In 1904 he returned to the United States as commander of the Division of the Atlantic at Fort Jay on Governors Island in New York City. In his final posting, he was in charge of all U.S. Army posts and activity east of the Mississippi River, serving until his retirement on April 14, 1907, after 46 years of service.John Connor (Medal of Honor)
John Connor (January 1, 1845 – February 5, 1907) was an American soldier who received the Medal of Honor for his actions during the American Indian Wars
Connor was born January 1, 1845 and after joining the United States Army from Jefferson, Texas in July 1869 was assigned to Company H, 6th Cavalry Regiment in the American Indian Wars. He participated in combat in Texas on the Wichita River on July 12, 1870, and received the Medal of Honor for what was described as "gallantry in action" there.He was promoted Sergeant the following December, and was discharged in July 1874. He re-enlisted in January 1875, joining the 2nd Artillery Regiment, and served until December 1890.He died on February 5, 1907 and is buried in the United States Soldiers' and Airmen's Home National Cemetery, Washington, D.C. His grave can be found in section K-7258.List of Kentucky Confederate Civil War units
This is a list of Kentucky Confederate Civil War Confederate units. The list of Kentucky Union Civil War units is shown separately.Northern Territory Force
Northern Territory Force was an Australian Army force responsible for protecting the Northern Territory during World War II. Most units assigned to the Northern Territory Force were based near Darwin and were responsible for defending the important naval and air bases in and around the town against a feared Japanese invasion. Northern Territory Force was briefly re-named the 12th Division in late 1942 but this was short-lived. Australian Army units were rotated through northern Australia during the war and six infantry brigades served as part of Northern Territory Force between 1942 and 1945. The formation was reduced over the course of the war as the strategic situation in the Pacific turned in the Allies' favour, although remnants remained until the end of the war. In early 1946, it was converted back to the 7th Military District.Richard B. Paddock
Richard Bolles Paddock (1859–1901) was a United States Army officer, close friend and brother-in-law to John J. Pershing, and one of the few American officers who died while on duty in China during the Boxer Rebellion. Paddock served in the American Southwest during the Apache Wars, as well as the Pine Ridge Campaign (1890–91), the Battle of San Juan Hill (1898) in Cuba during the Spanish–American War, and finally the China Relief Expedition (1900–01). Paddock served as a lieutenant and captain in the 13th Infantry Regiment, the 4th Cavalry Regiment, and the 6th Cavalry Regiment.Robert Murray Morris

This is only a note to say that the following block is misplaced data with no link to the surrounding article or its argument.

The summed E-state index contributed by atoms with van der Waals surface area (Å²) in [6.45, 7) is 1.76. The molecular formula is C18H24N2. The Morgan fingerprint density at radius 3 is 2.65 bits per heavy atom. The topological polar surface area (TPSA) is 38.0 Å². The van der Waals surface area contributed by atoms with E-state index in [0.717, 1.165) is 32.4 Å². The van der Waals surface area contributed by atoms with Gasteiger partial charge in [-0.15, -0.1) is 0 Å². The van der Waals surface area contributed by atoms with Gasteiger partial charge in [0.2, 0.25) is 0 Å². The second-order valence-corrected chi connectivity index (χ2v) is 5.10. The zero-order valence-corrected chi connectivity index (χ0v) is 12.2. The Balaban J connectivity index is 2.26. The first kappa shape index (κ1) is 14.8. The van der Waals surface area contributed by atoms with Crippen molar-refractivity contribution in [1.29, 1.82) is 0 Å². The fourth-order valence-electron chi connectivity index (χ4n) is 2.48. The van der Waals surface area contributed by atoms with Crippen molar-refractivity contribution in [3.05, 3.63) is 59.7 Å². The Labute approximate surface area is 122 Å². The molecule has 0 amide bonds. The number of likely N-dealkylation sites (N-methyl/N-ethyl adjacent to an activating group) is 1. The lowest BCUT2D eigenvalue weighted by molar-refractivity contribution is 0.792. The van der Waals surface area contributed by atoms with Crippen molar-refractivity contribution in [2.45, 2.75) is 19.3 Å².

Robert Murray Morris (1824–1896) was a military officer in the U. S. Army and Union Army. From 1846, he served as a U. S. Army officer in the Mexican–American War and in the antebellum western frontier of the United States in the Regiment of Mounted Rifles, renamed 3rd Cavalry Regiment in August 1861 at the start of the American Civil War. From 1863 he served as a Major in the 6th Cavalry Regiment in the Civil War and afterwards in Texas and Kansas until his retirement in 1873.Samuel Whitside
Samuel M. Whitside was a United States Cavalry officer who served from 1858 to 1902. He commanded at every level from company to department for 32 of his 43 years in service, including Army posts such a Camp Huachuca, Jefferson Barracks, and Fort Sam Houston, the Departments of Eastern Cuba and Santiago and Puerto Principe, Cuba, commanded a provisional cavalry brigade (consisting of the 10th and 5th Cavalry Regiments), a squadron in the 7th Cavalry Regiment, and a troop and platoon in the 6th Cavalry Regiment. The pinnacle of his career was serving as the commanding general of the Department of Eastern Cuba before retiring in June 1902 as a brigadier general in the U.S. Army.Most history books record three events during his career: the founding of Fort Huachuca, Arizona, the massacre at Wounded Knee, and his continued role as a battalion commander during the Pine Ridge Campaign of 1890–91. These events are arguably the most noteworthy in Whitside's four decades in the U.S. cavalry.